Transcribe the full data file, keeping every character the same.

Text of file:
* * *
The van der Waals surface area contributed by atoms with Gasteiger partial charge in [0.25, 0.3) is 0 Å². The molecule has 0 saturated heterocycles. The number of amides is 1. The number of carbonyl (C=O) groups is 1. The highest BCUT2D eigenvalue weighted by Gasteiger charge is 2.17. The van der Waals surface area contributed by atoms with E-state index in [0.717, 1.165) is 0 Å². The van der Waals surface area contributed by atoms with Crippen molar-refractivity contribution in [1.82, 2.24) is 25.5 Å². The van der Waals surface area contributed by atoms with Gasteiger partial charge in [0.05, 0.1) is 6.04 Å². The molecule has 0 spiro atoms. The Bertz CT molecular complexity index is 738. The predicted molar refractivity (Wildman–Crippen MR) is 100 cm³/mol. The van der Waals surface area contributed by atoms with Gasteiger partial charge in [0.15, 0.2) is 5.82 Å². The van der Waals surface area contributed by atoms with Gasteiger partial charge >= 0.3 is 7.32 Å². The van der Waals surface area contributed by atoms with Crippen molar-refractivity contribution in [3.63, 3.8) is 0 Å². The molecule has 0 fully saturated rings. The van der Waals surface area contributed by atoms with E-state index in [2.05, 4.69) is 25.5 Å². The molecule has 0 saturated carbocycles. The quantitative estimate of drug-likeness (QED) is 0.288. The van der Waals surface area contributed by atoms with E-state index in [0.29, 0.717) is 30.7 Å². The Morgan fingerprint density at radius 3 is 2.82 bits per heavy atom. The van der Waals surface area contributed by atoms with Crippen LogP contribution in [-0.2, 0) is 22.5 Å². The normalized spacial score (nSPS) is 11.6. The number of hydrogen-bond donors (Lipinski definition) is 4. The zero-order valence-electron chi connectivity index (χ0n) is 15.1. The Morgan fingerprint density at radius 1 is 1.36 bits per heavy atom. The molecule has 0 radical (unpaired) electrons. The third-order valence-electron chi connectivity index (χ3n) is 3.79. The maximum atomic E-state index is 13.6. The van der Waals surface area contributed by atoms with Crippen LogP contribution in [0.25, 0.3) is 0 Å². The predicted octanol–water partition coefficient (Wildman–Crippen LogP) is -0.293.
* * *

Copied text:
The van der Waals surface area contributed by atoms with Gasteiger partial charge in [0.25, 0.3) is 0 Å². The molecule has 0 saturated heterocycles. The number of amides is 1. The number of carbonyl (C=O) groups is 1. The highest BCUT2D eigenvalue weighted by Gasteiger charge is 2.17. The van der Waals surface area contributed by atoms with E-state index in [0.717, 1.165) is 0 Å². The van der Waals surface area contributed by atoms with Crippen molar-refractivity contribution in [1.82, 2.24) is 25.5 Å². The van der Waals surface area contributed by atoms with Gasteiger partial charge in [0.05, 0.1) is 6.04 Å². The molecule has 0 spiro atoms. The Bertz CT molecular complexity index is 738. The predicted molar refractivity (Wildman–Crippen MR) is 100 cm³/mol. The van der Waals surface area contributed by atoms with Gasteiger partial charge in [0.15, 0.2) is 5.82 Å². The van der Waals surface area contributed by atoms with Gasteiger partial charge >= 0.3 is 7.32 Å². The van der Waals surface area contributed by atoms with Crippen molar-refractivity contribution in [3.63, 3.8) is 0 Å². The molecule has 0 fully saturated rings. The van der Waals surface area contributed by atoms with E-state index in [2.05, 4.69) is 25.5 Å². The molecule has 0 saturated carbocycles. The quantitative estimate of drug-likeness (QED) is 0.288. The van der Waals surface area contributed by atoms with E-state index in [0.29, 0.717) is 30.7 Å². The Morgan fingerprint density at radius 3 is 2.82 bits per heavy atom. The van der Waals surface area contributed by atoms with Crippen LogP contribution in [-0.2, 0) is 22.5 Å². The normalized spacial score (nSPS) is 11.6. The number of hydrogen-bond donors (Lipinski definition) is 4. The zero-order valence-electron chi connectivity index (χ0n) is 15.1. The Morgan fingerprint density at radius 1 is 1.36 bits per heavy atom. The molecule has 0 radical (unpaired) electrons. The third-order valence-electron chi connectivity index (χ3n) is 3.79. The maximum atomic E-state index is 13.6. The van der Waals surface area contributed by atoms with Crippen LogP contribution in [0.25, 0.3) is 0 Å². The predicted octanol–water partition coefficient (Wildman–Crippen LogP) is -0.293.